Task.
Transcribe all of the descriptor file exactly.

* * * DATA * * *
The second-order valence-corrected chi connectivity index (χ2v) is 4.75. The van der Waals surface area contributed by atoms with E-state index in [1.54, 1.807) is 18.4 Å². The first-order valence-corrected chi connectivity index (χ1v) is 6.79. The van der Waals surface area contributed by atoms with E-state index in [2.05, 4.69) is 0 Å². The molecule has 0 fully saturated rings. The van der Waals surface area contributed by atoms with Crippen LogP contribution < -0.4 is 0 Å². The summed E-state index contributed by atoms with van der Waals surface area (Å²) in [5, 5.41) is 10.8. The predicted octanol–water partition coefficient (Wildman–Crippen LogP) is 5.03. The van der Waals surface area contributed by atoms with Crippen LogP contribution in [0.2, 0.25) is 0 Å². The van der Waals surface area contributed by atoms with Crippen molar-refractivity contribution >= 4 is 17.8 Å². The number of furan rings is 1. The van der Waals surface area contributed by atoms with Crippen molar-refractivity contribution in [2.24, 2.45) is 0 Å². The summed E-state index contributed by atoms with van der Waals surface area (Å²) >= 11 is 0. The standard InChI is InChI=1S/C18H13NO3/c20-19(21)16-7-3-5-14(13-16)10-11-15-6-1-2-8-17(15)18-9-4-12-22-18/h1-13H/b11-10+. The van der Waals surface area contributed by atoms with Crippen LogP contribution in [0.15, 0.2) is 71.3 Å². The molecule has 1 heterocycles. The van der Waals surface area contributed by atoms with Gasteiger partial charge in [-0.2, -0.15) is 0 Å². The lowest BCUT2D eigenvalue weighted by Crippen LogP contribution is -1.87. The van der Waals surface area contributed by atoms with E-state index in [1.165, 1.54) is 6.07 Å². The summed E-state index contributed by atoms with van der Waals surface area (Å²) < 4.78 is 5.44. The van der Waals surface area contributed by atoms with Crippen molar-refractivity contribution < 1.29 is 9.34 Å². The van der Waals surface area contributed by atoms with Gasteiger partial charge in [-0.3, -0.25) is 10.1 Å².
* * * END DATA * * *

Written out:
The second-order valence-corrected chi connectivity index (χ2v) is 4.75. The van der Waals surface area contributed by atoms with E-state index in [1.54, 1.807) is 18.4 Å². The first-order valence-corrected chi connectivity index (χ1v) is 6.79. The van der Waals surface area contributed by atoms with E-state index in [2.05, 4.69) is 0 Å². The molecule has 0 fully saturated rings. The van der Waals surface area contributed by atoms with Crippen LogP contribution < -0.4 is 0 Å². The summed E-state index contributed by atoms with van der Waals surface area (Å²) in [5, 5.41) is 10.8. The predicted octanol–water partition coefficient (Wildman–Crippen LogP) is 5.03. The van der Waals surface area contributed by atoms with Crippen LogP contribution in [0.2, 0.25) is 0 Å². The van der Waals surface area contributed by atoms with Crippen molar-refractivity contribution >= 4 is 17.8 Å². The number of furan rings is 1. The van der Waals surface area contributed by atoms with Crippen molar-refractivity contribution in [2.24, 2.45) is 0 Å². The summed E-state index contributed by atoms with van der Waals surface area (Å²) >= 11 is 0. The standard InChI is InChI=1S/C18H13NO3/c20-19(21)16-7-3-5-14(13-16)10-11-15-6-1-2-8-17(15)18-9-4-12-22-18/h1-13H/b11-10+. The van der Waals surface area contributed by atoms with Crippen LogP contribution in [0.15, 0.2) is 71.3 Å². The molecule has 1 heterocycles. The van der Waals surface area contributed by atoms with Gasteiger partial charge in [-0.2, -0.15) is 0 Å². The lowest BCUT2D eigenvalue weighted by Crippen LogP contribution is -1.87. The van der Waals surface area contributed by atoms with E-state index in [1.165, 1.54) is 6.07 Å². The summed E-state index contributed by atoms with van der Waals surface area (Å²) < 4.78 is 5.44. The van der Waals surface area contributed by atoms with Crippen molar-refractivity contribution < 1.29 is 9.34 Å². The van der Waals surface area contributed by atoms with Gasteiger partial charge in [-0.3, -0.25) is 10.1 Å².